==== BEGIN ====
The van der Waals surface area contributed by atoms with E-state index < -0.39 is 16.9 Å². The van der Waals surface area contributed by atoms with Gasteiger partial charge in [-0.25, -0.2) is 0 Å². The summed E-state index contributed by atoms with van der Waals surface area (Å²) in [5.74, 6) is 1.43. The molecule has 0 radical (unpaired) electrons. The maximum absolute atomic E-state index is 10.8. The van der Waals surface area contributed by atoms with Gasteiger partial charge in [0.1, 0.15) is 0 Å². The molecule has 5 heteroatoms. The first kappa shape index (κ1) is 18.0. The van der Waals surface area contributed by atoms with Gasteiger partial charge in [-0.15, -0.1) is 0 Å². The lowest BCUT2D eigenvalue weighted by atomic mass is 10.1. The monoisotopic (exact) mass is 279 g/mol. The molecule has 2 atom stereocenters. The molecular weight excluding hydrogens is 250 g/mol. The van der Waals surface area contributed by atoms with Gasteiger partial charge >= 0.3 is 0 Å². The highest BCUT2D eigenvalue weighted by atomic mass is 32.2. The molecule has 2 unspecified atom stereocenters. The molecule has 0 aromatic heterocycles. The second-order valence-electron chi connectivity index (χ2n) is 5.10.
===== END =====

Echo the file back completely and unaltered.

The van der Waals surface area contributed by atoms with E-state index < -0.39 is 16.9 Å². The van der Waals surface area contributed by atoms with Gasteiger partial charge in [-0.25, -0.2) is 0 Å². The summed E-state index contributed by atoms with van der Waals surface area (Å²) in [5.74, 6) is 1.43. The molecule has 0 radical (unpaired) electrons. The maximum absolute atomic E-state index is 10.8. The van der Waals surface area contributed by atoms with Gasteiger partial charge in [0.1, 0.15) is 0 Å². The molecule has 5 heteroatoms. The first kappa shape index (κ1) is 18.0. The van der Waals surface area contributed by atoms with Gasteiger partial charge in [-0.15, -0.1) is 0 Å². The lowest BCUT2D eigenvalue weighted by atomic mass is 10.1. The monoisotopic (exact) mass is 279 g/mol. The molecule has 2 atom stereocenters. The molecular weight excluding hydrogens is 250 g/mol. The van der Waals surface area contributed by atoms with Gasteiger partial charge >= 0.3 is 0 Å². The highest BCUT2D eigenvalue weighted by atomic mass is 32.2. The molecule has 2 unspecified atom stereocenters. The molecule has 0 aromatic heterocycles. The second-order valence-electron chi connectivity index (χ2n) is 5.10.